(NEW YORK) — Hillary Clinton revealed details Wednesday on her upcoming memoir in regards to her experiences at the U.S. State Department — jokingly telling a crowd of publishers in New York City it would be “just another light summer read” with the funny title “Bossy Pantsuit.”
Clinton said the book would discuss many of the challenges the United States faces in the 21st century, including the crisis in Crimea and Climate Change.
But the former secretary of state added that she’s yet to decide on a name for the book — due to come out on June 1 — but admitted that she’s even taken to the Internet for ideas.
“Now I’m still mulling over various titles,” she said to the crowd of more than 400 at the annual Association of American Publishers event. “But helpfully about a year ago the Washington Post asked readers to send in suggestions.”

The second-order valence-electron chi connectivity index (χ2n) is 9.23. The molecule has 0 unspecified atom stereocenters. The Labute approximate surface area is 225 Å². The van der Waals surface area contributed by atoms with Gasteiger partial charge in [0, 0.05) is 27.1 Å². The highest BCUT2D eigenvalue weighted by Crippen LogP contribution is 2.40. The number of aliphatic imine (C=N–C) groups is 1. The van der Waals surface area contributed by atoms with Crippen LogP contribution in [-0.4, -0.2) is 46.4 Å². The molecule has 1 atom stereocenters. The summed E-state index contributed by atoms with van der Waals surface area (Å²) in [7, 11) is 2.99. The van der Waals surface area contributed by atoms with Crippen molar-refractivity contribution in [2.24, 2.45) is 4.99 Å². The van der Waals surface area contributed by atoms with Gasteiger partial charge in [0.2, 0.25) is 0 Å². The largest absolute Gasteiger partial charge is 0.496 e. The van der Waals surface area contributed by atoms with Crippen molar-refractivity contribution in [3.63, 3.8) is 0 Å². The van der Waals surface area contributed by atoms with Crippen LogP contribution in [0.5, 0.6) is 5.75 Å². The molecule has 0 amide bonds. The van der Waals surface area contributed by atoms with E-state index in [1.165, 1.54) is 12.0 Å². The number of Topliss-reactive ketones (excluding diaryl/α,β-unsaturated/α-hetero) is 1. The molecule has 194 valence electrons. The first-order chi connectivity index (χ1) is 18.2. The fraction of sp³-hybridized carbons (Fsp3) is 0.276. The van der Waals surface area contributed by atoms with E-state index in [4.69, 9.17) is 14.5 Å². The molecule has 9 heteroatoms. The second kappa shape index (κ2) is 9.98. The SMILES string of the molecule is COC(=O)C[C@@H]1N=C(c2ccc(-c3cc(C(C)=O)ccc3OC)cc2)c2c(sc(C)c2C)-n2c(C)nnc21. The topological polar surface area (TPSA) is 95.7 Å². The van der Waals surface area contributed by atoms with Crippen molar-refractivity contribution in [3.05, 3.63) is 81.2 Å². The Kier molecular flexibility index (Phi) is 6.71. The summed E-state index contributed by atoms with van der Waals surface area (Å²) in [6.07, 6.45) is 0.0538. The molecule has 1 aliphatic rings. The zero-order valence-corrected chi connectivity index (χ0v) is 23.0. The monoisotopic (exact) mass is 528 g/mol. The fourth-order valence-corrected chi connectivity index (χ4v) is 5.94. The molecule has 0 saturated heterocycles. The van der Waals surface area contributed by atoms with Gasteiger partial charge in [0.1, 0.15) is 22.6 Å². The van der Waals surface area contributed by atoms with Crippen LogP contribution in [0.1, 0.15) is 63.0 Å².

Clinton has previously written four other books, proceeded to name off some of her favorites.
“For example,” she said, inciting laughter from the audience of more than 400 people before even revealing them. “One possibility was It Takes A World,” — a fitting sequel to It Takes A Village.
“Another plays off my love of all things Tina Fey: Bossy Pantsuit.”
But Clinton quickly shot down the idea, saying “we can no longer say one of those words” — referring to Sheryl Sandberg’s new female-empowerment campaign to “Ban Bossy.”
Other options included Scrunchy Chronicles and 112 Countries and It is Still All About My Hair — the latter of which Clinton sarcastically adding was on the “short list.”
Clinton, who has weighed in recently on the situation in Crimea and even drew criticism for comparing Russian President Vladimir Putin’s actions to those of Hitler’s in the 1930′s — said her new book will deal with challenges in the region.
“It’s about my experiences in the State Department,” she said. “Our rapidly changing and increasingly interdependent world, and the challenges facing us in the 21st century from Crimea to climate change.”
Copyright 2014 ABC News Radio
Lois M. Collins, Deseret News
Emanuella Grinberg, CNN